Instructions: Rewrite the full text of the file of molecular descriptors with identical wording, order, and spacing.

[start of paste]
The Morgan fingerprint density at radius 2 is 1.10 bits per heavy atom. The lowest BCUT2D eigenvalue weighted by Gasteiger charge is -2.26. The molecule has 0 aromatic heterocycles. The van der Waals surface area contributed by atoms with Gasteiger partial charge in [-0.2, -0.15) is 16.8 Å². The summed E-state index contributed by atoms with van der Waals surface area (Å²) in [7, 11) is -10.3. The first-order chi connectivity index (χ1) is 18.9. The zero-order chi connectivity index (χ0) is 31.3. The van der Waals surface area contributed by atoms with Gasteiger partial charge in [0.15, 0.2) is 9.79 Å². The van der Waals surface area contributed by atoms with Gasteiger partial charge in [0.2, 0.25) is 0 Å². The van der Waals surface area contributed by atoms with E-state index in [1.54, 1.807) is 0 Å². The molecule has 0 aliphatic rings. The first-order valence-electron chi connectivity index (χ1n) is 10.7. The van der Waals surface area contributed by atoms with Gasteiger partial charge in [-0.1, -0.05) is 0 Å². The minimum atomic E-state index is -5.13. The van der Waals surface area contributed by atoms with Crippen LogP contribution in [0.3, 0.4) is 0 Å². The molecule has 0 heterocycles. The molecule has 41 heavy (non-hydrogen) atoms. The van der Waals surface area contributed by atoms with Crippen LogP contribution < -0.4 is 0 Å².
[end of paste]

The Morgan fingerprint density at radius 2 is 1.10 bits per heavy atom. The lowest BCUT2D eigenvalue weighted by Gasteiger charge is -2.26. The molecule has 0 aromatic heterocycles. The van der Waals surface area contributed by atoms with Gasteiger partial charge in [-0.2, -0.15) is 16.8 Å². The summed E-state index contributed by atoms with van der Waals surface area (Å²) in [7, 11) is -10.3. The first-order chi connectivity index (χ1) is 18.9. The zero-order chi connectivity index (χ0) is 31.3. The van der Waals surface area contributed by atoms with Gasteiger partial charge in [0.15, 0.2) is 9.79 Å². The van der Waals surface area contributed by atoms with Gasteiger partial charge in [0.2, 0.25) is 0 Å². The van der Waals surface area contributed by atoms with E-state index in [1.54, 1.807) is 0 Å². The molecule has 0 aliphatic rings. The first-order valence-electron chi connectivity index (χ1n) is 10.7. The van der Waals surface area contributed by atoms with Gasteiger partial charge in [-0.1, -0.05) is 0 Å². The minimum atomic E-state index is -5.13. The van der Waals surface area contributed by atoms with Crippen LogP contribution in [0.3, 0.4) is 0 Å². The molecule has 0 heterocycles. The molecule has 41 heavy (non-hydrogen) atoms. The van der Waals surface area contributed by atoms with Crippen LogP contribution < -0.4 is 0 Å².